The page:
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The Cannabis Class Actions Are Coming

Posted by Nicole Aaronson, Esq. | Sep 01, 2020 | 0 Comments

A worker assembles and checks cartridges for vape pens.

On July 29, 2020, a live resin vape cartridge customer filed a consumer class action in San Francisco Superior Court against cannabis brand Raw Garden.

False Advertising Allegations

The complaint alleges unfair competition, breach of warranty, negligent misrepresentation and false advertising of Raw Garden-branded Live Resin vape cartridges as a result of claims that the product contains true live resin, whereas Plaintiff alleges that it is actually distillate and reintroduced terpenes. Specifically, the complaint states:

“Raw Garden uses a distillate rather than Live Resin. . . Live Resin is never made through distillation because distillation removes the organic compounds that Live Resin is designed to retain. [R]ather than converting Live Resin sauce into a liquid for use in its ‘Live Resin' vape cartridges, Raw Garden creates these cartridges by making Live Resin and then distilling the Live Resin. . . Raw Garden then adds terpenes back into this distillate [and] packages, markets, and sells the resulting liquid as a Live Resin vapor cartridge.”

The complaint is further based on the allegation that the product's advertising on Raw Garden's website, maintains “falsely that they ‘contain all the natural aromas, flavors, and terpenes of the high-quality source flower.'” According to the complaint, “Live Resin is a premium extract. It is prized for retaining the flavor of the marijuana plant and it is believed to be more potent than other extracts because it contains more of the original organic compounds contained within the marijuana flower.” The plaintiff states that he “paid more for these products than he would have if they had been properly labeled and advertised as distillate and not mislabeled as Live Resin.”

The Claimed Damages

Based on these allegations, the complaint asserts causes of action for breach of implied warranty, negligent misrepresentation and violation of California's Unfair Competition Law (UCL, codified at Business & Professions Code sections 17200 and 17500 et seq.) and California's Consumer Legal Remedies Act (CLRA, codified at Civil Code section 1750).

Specifically, the plaintiff alleges that the defendant committed acts of unfair competition by engaging in false advertising and promotion of the products, likely to mislead consumers by mislabeling the products and by selling distillate rather than live resin.

The alleged violations of the UCL and CLRA are particularly troublesome because, in addition to standard compensatory damages, the statutes allow—depending on proof and cause of action—for such remedies as injunctive relief, disgorgement of profits, restitution, attorney's fees and costs, and punitive damages. Those are precisely the damages that the plaintiff seeks, in addition to an injunction permanently enjoining the defendant from marketing the product as “live resin.”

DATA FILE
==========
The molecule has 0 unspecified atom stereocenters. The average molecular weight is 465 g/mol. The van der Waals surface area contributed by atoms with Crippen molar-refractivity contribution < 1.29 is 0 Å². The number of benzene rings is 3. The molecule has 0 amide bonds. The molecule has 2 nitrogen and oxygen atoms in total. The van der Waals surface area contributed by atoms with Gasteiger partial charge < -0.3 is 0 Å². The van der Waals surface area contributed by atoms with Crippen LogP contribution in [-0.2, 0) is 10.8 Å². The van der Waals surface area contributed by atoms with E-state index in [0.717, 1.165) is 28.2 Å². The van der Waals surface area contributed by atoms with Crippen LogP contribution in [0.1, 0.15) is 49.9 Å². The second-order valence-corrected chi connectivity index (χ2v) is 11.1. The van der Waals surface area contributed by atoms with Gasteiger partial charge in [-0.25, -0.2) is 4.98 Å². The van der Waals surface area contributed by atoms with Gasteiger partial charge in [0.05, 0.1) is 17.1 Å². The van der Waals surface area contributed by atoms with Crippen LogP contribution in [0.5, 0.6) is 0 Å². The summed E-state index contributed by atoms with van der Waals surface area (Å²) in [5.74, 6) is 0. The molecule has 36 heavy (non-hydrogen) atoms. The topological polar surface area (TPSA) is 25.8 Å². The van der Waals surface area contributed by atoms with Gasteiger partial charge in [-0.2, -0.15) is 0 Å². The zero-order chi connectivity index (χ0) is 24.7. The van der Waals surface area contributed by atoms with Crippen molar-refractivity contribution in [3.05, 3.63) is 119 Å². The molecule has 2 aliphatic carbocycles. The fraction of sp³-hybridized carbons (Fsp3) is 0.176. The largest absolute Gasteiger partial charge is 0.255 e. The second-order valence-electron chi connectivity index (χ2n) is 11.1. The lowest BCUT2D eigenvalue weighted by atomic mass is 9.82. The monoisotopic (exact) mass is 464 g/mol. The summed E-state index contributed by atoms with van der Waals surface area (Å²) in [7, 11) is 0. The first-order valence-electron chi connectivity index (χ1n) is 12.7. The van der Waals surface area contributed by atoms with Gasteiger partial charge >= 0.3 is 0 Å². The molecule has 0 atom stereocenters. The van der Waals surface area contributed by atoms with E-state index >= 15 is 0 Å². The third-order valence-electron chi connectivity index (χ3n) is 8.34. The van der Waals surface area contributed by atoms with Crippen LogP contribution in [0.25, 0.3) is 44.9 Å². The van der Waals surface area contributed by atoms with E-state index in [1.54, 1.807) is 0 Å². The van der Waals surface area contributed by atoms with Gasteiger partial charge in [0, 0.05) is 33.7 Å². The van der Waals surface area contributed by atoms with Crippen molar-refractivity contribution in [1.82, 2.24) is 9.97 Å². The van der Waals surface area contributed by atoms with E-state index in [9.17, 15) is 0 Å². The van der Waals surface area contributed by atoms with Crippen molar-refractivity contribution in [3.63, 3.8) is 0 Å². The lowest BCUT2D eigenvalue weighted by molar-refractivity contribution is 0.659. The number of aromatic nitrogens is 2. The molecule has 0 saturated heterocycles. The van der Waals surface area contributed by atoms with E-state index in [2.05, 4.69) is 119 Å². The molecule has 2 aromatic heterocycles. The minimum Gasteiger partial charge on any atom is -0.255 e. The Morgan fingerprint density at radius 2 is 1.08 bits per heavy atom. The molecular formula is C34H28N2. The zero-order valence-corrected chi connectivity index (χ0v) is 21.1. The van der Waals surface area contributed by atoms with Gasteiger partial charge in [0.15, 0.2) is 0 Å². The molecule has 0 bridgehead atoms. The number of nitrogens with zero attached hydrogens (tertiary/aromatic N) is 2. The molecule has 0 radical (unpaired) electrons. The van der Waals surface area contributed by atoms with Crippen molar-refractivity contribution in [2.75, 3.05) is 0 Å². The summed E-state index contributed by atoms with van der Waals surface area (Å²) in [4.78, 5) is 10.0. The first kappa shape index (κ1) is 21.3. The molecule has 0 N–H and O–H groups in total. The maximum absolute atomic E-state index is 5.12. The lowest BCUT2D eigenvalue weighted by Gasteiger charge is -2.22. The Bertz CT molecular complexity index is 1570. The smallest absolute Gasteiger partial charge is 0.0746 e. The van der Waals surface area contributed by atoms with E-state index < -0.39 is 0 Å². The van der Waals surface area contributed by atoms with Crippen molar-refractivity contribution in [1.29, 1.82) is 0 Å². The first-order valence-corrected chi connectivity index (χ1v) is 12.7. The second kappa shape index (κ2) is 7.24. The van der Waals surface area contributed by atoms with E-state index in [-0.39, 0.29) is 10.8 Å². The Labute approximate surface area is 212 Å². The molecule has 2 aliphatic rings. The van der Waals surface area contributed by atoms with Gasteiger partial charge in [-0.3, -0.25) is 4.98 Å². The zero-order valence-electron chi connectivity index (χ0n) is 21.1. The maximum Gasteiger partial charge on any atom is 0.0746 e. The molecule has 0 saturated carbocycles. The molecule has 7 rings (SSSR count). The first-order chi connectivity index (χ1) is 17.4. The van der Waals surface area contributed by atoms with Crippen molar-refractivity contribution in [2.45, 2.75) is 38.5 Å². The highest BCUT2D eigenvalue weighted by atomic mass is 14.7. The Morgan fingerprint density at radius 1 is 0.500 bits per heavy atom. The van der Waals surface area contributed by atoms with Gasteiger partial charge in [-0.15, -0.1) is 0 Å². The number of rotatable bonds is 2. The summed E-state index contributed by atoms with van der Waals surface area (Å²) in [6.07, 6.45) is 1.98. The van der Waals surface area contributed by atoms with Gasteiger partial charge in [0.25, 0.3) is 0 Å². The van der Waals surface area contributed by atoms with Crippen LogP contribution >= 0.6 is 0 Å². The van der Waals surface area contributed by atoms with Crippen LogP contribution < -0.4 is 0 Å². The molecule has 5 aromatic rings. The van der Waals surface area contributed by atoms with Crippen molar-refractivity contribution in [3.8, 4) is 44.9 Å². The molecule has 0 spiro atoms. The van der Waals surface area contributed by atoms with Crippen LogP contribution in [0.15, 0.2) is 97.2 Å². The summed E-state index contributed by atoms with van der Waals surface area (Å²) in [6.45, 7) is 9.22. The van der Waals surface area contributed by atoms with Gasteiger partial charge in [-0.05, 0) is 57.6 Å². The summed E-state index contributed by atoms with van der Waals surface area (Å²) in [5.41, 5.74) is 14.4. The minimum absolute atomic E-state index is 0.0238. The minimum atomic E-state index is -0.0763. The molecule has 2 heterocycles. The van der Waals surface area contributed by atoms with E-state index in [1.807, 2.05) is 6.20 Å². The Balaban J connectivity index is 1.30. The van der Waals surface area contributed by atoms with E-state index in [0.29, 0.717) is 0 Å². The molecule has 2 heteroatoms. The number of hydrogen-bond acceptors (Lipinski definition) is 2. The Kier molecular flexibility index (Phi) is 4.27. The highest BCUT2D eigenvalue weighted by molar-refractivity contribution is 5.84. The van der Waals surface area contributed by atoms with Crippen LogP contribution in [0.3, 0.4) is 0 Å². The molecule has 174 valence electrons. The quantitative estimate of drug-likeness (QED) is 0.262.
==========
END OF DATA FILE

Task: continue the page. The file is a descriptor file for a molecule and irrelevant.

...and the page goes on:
The Class to Be Certified

The complaint seeks to certify a class consisting of “All persons or entities who purchased Defendant's Live Resin vape cartridges during the four years prior to the filing of the complaint.” The complaint estimates that “at least thousands of units” of Raw Garden's Live Resin cartridges were sold in California during that time. We note that, unlike in other types of consumer class actions where the ability to ascertain the plaintiff class may be difficult due to a lack of records and consumer identity, the existence of cannabis “track and trace” programs and other statutory record-keeping requirements makes this less true here.

Analysis

Industry experts have predicted a coming wave of this type of cannabis consumer class action based on allegations of false advertising and unfair competition. These claims are premised on violation of the state cannabis regulations (for mislabeling), but are actionable under state consumer protection laws. It is essential for every California cannabis business to have a solid grasp of the cannabis regulations and the unfair competition laws to fairly compete in the new cannabis marketplace, and to avoid being named as an unwitting defendant in an expensive and potentially company-ending lawsuit.

Further complicating matters, insurance companies often decline coverage for these claims, leaving the company to fend for itself. This could be disastrous for companies and could force them to shut down after being found liable for uninsured damages and fees. Although claims brought under the UCL and CLRA will be difficult to avoid as the California cannabis market expands, a well-informed licensee may nevertheless effectively mitigate its risk through vigilance and by instituting best practices consistent with the regulations.

About the Author

Nicole Aaronson, Esq.

Senior Associate

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